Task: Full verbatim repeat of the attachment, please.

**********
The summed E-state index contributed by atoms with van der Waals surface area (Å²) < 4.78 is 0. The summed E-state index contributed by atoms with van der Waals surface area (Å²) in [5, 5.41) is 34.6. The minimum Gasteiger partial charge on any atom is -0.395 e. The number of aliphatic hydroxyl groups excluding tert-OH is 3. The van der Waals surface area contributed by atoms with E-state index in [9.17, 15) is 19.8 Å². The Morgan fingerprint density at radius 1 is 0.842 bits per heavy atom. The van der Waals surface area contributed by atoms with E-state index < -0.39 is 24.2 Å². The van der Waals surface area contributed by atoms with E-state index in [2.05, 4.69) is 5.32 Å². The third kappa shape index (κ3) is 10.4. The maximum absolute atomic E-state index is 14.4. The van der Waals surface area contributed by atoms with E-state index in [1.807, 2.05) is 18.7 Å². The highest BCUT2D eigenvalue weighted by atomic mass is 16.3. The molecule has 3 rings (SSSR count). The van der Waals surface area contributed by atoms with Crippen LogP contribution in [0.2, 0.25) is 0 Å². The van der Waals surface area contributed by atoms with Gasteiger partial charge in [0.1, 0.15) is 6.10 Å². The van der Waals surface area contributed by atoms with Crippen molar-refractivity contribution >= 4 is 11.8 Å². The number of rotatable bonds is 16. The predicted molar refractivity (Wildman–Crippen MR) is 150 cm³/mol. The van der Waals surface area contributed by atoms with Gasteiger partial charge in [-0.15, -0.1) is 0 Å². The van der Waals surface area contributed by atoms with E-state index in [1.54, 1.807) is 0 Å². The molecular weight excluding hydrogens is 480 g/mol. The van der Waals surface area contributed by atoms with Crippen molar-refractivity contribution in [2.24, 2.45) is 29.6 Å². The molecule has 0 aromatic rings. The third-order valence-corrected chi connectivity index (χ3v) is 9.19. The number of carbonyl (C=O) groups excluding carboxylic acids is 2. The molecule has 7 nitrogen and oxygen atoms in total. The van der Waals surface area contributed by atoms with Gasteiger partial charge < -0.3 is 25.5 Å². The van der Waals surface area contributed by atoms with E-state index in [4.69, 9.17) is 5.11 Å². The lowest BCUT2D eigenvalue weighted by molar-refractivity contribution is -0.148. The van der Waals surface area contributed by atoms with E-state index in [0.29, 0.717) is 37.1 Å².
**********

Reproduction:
The summed E-state index contributed by atoms with van der Waals surface area (Å²) < 4.78 is 0. The summed E-state index contributed by atoms with van der Waals surface area (Å²) in [5, 5.41) is 34.6. The minimum Gasteiger partial charge on any atom is -0.395 e. The number of aliphatic hydroxyl groups excluding tert-OH is 3. The van der Waals surface area contributed by atoms with E-state index in [9.17, 15) is 19.8 Å². The Morgan fingerprint density at radius 1 is 0.842 bits per heavy atom. The van der Waals surface area contributed by atoms with E-state index < -0.39 is 24.2 Å². The van der Waals surface area contributed by atoms with E-state index in [2.05, 4.69) is 5.32 Å². The third kappa shape index (κ3) is 10.4. The maximum absolute atomic E-state index is 14.4. The van der Waals surface area contributed by atoms with E-state index in [1.807, 2.05) is 18.7 Å². The highest BCUT2D eigenvalue weighted by atomic mass is 16.3. The molecule has 3 rings (SSSR count). The van der Waals surface area contributed by atoms with Crippen LogP contribution in [0.2, 0.25) is 0 Å². The van der Waals surface area contributed by atoms with Gasteiger partial charge in [0.1, 0.15) is 6.10 Å². The van der Waals surface area contributed by atoms with Crippen molar-refractivity contribution >= 4 is 11.8 Å². The number of rotatable bonds is 16. The predicted molar refractivity (Wildman–Crippen MR) is 150 cm³/mol. The van der Waals surface area contributed by atoms with Gasteiger partial charge in [-0.15, -0.1) is 0 Å². The van der Waals surface area contributed by atoms with E-state index in [1.54, 1.807) is 0 Å². The molecular weight excluding hydrogens is 480 g/mol. The van der Waals surface area contributed by atoms with Crippen molar-refractivity contribution in [2.24, 2.45) is 29.6 Å². The molecule has 0 aromatic rings. The third-order valence-corrected chi connectivity index (χ3v) is 9.19. The number of carbonyl (C=O) groups excluding carboxylic acids is 2. The molecule has 7 nitrogen and oxygen atoms in total. The van der Waals surface area contributed by atoms with Gasteiger partial charge < -0.3 is 25.5 Å². The van der Waals surface area contributed by atoms with E-state index in [4.69, 9.17) is 5.11 Å². The lowest BCUT2D eigenvalue weighted by molar-refractivity contribution is -0.148. The van der Waals surface area contributed by atoms with E-state index in [0.29, 0.717) is 37.1 Å².